Jim Riedy, Partner, McDermott, Will & Emery LLP

2:45 pm Break for Refreshments

3:00 pm
Transfer Pricing & BEPS Developments

  • Impact of IRS administrative changes on transfer pricing, APAs and Competent Authority cases
  • Developments in cost-sharing, intellectual property and regulatory developments
  • Update on BEPS and transfer pricing
  • Proposed country by country reporting regulations, changes to Section 482 aggregation rules and the treatment to outbound transfer under sections 367 and 721

David Canale, Global & Americas Leader, Transfer Pricing Controversy, Ernst & Young LLP

4:45 pm Meeting Adjourns for the Day

Tuesday, November 14, 2017

8:00 am Continental Breakfast

8:30 am
Final Regulations under Section 987

On 7 December, the Treasury and IRS issued the long-awaited final, temporary and proposed regulations under Section 987. The final regulations outline how owners of a qualified business unit (QBU) subject to Section 987 must determine the QBU’s taxable income or loss, as well as the timing, amount, character, and source of any Section 987 gain or loss.  Both the final and temporary regulations are generally effective for tax years beginning in 2018, but taxpayers may apply the new rules starting in 2017.  The presentation will address the key provisions of the final, temporary and proposed regulations and address transitional considerations as taxpayers look to adopt the final regulations

David Golden, National Director, Ernst & Young LLP

10:00 am Refreshment Break

10:30 am International Tax Reform & the New Section 385 Regulations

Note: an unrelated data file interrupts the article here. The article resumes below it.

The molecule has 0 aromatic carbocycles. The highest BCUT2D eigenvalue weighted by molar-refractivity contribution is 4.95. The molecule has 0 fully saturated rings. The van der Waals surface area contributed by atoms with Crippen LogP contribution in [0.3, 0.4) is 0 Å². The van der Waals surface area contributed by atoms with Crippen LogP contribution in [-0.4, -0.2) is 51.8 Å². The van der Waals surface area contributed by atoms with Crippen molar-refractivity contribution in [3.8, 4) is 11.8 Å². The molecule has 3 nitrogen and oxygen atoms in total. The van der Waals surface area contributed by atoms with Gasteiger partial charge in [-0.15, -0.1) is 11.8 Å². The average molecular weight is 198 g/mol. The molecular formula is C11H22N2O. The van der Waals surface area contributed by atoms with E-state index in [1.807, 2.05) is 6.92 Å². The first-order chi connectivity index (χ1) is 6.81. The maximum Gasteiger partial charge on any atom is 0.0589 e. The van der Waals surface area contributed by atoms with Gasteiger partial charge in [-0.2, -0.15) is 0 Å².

·         On 13 October 2016, the US Treasury Department (the Treasury) and the Internal Revenue Service (the IRS) released final and temporary regulations under Internal Revenue Code Section 385 (TD 9790, the Final Regulations), which follow the release of extremely controversial proposed regulations by just six months (REG-108060-15, the Proposed Regulations). In response to comments, the Final Regulations significantly narrow the scope of the Proposed Regulations.

·         Like the Proposed Regulations, the Final Regulations target instruments issued to a member of the issuer’s “expanded group” that would otherwise constitute indebtedness for US federal tax purposes under common law principles. The Final Regulations establish extensive documentation requirements that must be satisfied for a debt instrument to constitute indebtedness for US federal tax purposes (the Documentation Rule) and recharacterize a debt instrument issued after 4 April 2016, as stock if the instrument is: (i) issued in one of a number of specified transactions (tainted transactions), or (ii) funds a tainted transaction (the Recharacterization Rule).

·         The presentation will also provide a general update on current proposals of U.S. tax reform by the House of Representatives.

12:00 pm Luncheon

1:00 pm
Update on Tax-Free International Mergers and Acquisitions under Sec. 367

  • Working with the new rules for the transfer of foreign tangible and intangible assets - Secs 367(a) and 367(d)
  • Using cash offshore to fund an acquisition of a U.S. target
  • International stock transfers and inversions under Sections 367(a) and/or 7874
  • Application of Sec. 367(b) to inbound and foreign-to-foreign stock transfers – deferral of negotiation of Sec. 1248 E&P
  • Application of Section 385 Regulations to intercompany debts

John Barrie, Partner, Bryan Cave LLP

2:45 pm Conference Concludes

Conference Location:

Networking Seminars Conference Room c/o Regus, Regus, 1050 Connecticut Avenue, NW, Suite 500, Washington, District of Columbia, 20036.  Phone: 202 772 3100

Hotel accommodations are at your discretion. We suggest:  The Mayflower Hotel, 1127 Connecticut Ave NW, Washington, DC 20036 Phone: (202) 347-3000